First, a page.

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What is the role of the Inspector in An Inspector Calls? How does J.B. Priestly use him?

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What is the role of the Inspector in "An Inspector Calls?" How does J.B. Priestly use him? The play "An Inspector Calls" is a play set in 1912 about the suicide of a young woman, Eva Smith, the Birling family who drove her to it, and the police Inspector who comes to question them on their involvement with the girl. The Inspector arrives at the Birling home during their celebration of Sheila's engagement to Gerald Croft, who is also present. Mr. Birling is just preaching to the young men Eric and Gerald about his philosophy of life. "A man has to look after himself and his own," he says, feeling that people who believe that we are all part of a community are "cranks." It is the author's use of dramatic timing that causes the Inspector to arrive just at this moment. The audience are to see that the Inspector's views of life are the polar opposite of Mr. Birling's, with the Inspector stating near the end of the play "We are members of one body. We are responsible for each other." After the Inspector's revelations and each character knows what the others have done, the Inspector attempts to teach the Birlings that we are all responsible for our actions, however he is successful only with the younger generation of Birlings, Eric and Sheila, who are both remorseful of what they have done. ...read more.


He wishes to save mankind from the "fire and blood and anguish," the two World Wars, that will befall them if they continue with the manner they have. The Birling family is used to represent the world as a whole; Mr. & Mrs. Birling representing the older generation, and Eric & Sheila representing the younger generation. The fact that Eric and Sheila learn from their mistakes shows that the younger generation can learn from the mistakes of the older, and avoid them. Sheila points out "you don't seem to have learned anything" to her parents, emphasising the point that the older generation's minds are set and closed, while the younger can be influenced. This is represented by Sheila and Eric staying outside of the rebuilt house. The Inspector represents the process of education, teaching the young Birlings the right way to view their community. He warns the older Birlings that "if [you] will not learn that lesson, [you] will be taught in fire and blood and anguish." This is a very thought-provoking play; the audience is made to think about how they act, and if they need to change their behaviour towards their fellow man. J. B. Priestly uses the Inspector to speak his own personal views. ...read more.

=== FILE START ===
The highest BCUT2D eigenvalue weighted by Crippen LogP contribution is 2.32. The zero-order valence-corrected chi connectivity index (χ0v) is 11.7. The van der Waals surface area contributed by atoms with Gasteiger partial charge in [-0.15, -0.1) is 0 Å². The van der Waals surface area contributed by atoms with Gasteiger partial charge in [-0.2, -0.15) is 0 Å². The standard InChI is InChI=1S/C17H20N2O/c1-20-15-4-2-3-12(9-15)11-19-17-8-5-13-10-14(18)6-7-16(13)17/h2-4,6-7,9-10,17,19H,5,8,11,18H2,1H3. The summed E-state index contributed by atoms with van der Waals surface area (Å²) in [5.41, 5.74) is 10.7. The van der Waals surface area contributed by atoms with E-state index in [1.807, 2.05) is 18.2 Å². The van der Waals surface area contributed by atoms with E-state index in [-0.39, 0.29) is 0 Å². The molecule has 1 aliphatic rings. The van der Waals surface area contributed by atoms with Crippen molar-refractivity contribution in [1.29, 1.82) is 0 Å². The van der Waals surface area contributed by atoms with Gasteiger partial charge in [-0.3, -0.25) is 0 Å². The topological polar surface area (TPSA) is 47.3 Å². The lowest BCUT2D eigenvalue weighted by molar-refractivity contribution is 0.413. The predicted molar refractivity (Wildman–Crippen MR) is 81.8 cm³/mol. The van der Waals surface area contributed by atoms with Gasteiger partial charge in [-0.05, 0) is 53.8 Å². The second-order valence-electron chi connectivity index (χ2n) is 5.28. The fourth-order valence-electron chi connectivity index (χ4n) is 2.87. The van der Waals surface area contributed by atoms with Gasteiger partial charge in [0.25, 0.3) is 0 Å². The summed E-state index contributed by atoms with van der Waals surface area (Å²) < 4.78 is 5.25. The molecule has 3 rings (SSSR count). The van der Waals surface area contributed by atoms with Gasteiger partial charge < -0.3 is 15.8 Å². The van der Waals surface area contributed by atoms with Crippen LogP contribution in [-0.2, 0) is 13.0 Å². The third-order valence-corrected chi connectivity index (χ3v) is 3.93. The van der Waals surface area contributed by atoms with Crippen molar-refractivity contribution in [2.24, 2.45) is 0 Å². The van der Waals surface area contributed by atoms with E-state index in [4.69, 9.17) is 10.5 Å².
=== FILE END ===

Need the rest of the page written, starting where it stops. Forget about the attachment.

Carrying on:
The Inspector stays in this part of the stage. The back is the Birlings' 'house, set in 1912, where the Birlings stay until they come down to the Inspector's level, representing them no longer seeing themselves as superior to the Inspector, possibly to show they are not afraid of him. The collapse of the house after the Inspector's departure represents the Birlings' morals and views being destroyed by the Inspector. However, when Gerald informs them that no girl has died, the house reverts to its former state and Mr. Birling, Mrs. Birling, and Gerald begin collecting their possessions, and return home. Eric and Sheila stay outside. This is to emphasise that they cannot return to their old ways like the rest of the family after they know what they have done. The Inspector's identity of a time-traveller is supported by the appearance of a crowd of characters all dressed in 1940's clothes. They stare at what is happening, never moving, never speaking. These "silent witnesses" represent the people of the future who look back on past events and judge. The Inspector's actions could represent what we would all like to do: go into the past and try to prevent the horrible events of history from happening. ?? ?? ?? ?? Tom Watkins October 2009 ...read more.

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